Home > Best Practices, Features > Help Your Learners Remember Everything Through Spaced Repetition

Help Your Learners Remember Everything Through Spaced Repetition

I was introduced to the concept of spaced repetition in a 2008 Wired magazine article about Piotr Wozniak, a memory expert. Spaced repetition is a technique where a learner reviews learning content at specific intervals. This learning practice is based on research that indicates that the best time to review information is just when you’re about to forget it.

Review information too soon and you’re wasting your time. Review the information too late and it’s like you’re learning it for the first time since it has already been forgotten.

Spaced repetition is an immensely powerful method to learn anything that needs to be memorized. It’s a highly effective way, for example, to learn languages. Consider using this technique for any subject where the learner can’t easily access performance support material on the job. The bottom line is that if it needs to be memorized, use spaced repetition.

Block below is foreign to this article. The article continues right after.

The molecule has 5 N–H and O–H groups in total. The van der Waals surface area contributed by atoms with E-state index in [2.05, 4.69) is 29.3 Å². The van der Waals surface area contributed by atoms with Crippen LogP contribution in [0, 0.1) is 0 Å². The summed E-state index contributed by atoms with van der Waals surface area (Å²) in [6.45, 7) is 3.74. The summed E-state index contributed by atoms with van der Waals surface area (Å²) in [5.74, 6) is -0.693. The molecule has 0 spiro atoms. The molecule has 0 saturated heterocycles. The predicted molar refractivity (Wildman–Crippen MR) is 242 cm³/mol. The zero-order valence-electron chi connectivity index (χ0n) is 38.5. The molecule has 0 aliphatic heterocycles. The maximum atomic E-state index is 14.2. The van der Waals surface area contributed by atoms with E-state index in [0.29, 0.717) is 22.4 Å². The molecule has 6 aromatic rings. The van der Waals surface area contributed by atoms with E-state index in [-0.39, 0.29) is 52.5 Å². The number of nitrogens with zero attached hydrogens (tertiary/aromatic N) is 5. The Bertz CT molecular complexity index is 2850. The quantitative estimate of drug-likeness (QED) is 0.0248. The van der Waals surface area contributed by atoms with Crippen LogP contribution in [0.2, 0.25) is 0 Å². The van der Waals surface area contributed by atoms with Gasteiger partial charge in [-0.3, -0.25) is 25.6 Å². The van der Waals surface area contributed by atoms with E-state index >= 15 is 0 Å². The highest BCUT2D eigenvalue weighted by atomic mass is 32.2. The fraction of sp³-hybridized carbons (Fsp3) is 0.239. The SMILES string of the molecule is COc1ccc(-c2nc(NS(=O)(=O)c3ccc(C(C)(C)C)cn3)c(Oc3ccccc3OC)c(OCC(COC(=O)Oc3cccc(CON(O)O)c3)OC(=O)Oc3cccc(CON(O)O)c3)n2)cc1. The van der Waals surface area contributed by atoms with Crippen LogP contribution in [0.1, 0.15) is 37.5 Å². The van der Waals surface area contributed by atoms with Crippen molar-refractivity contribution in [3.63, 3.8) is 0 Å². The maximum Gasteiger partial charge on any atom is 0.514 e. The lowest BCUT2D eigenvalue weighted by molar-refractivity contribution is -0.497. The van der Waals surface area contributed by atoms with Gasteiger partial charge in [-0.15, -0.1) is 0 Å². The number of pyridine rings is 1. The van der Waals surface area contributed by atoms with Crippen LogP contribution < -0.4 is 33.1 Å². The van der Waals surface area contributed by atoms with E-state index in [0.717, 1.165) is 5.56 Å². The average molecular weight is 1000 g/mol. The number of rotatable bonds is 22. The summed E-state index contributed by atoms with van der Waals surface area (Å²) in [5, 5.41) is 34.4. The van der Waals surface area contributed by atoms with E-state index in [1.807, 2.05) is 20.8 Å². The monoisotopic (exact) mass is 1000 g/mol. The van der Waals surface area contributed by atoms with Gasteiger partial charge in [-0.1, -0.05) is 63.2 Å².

The Absorb LMS has a feature that automates spaced repetition. It’s called the Post Enrolment Trigger.

The Post Enrollment Trigger is available for any learning event in the Absorb learning management system; whether it be a course, a video, a classroom-based event, a Webinar, etc. This feature provides an automatic way to have content to review presented to a learner at a specific time.

In the example illustrated above, a learner will automatically be enrolled into a new learning event—ideally a short review—ten days after completion of a course. The learning event into which the learner is automatically enrolled, can, in turn, have its own Post Enrollment Trigger that enrols the learner into a third learning event 20 days later. (Spaced repetition best practices indicate that the interval between learning events should increase with time.)

Spaced repetition is a very powerful learning technique. With the Absorb LMS, you can automate the entire process, helping learners to remember the information they want and need to know.

Categories: Best Practices, Features
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  1. October 19, 2011 at 12:28 pm

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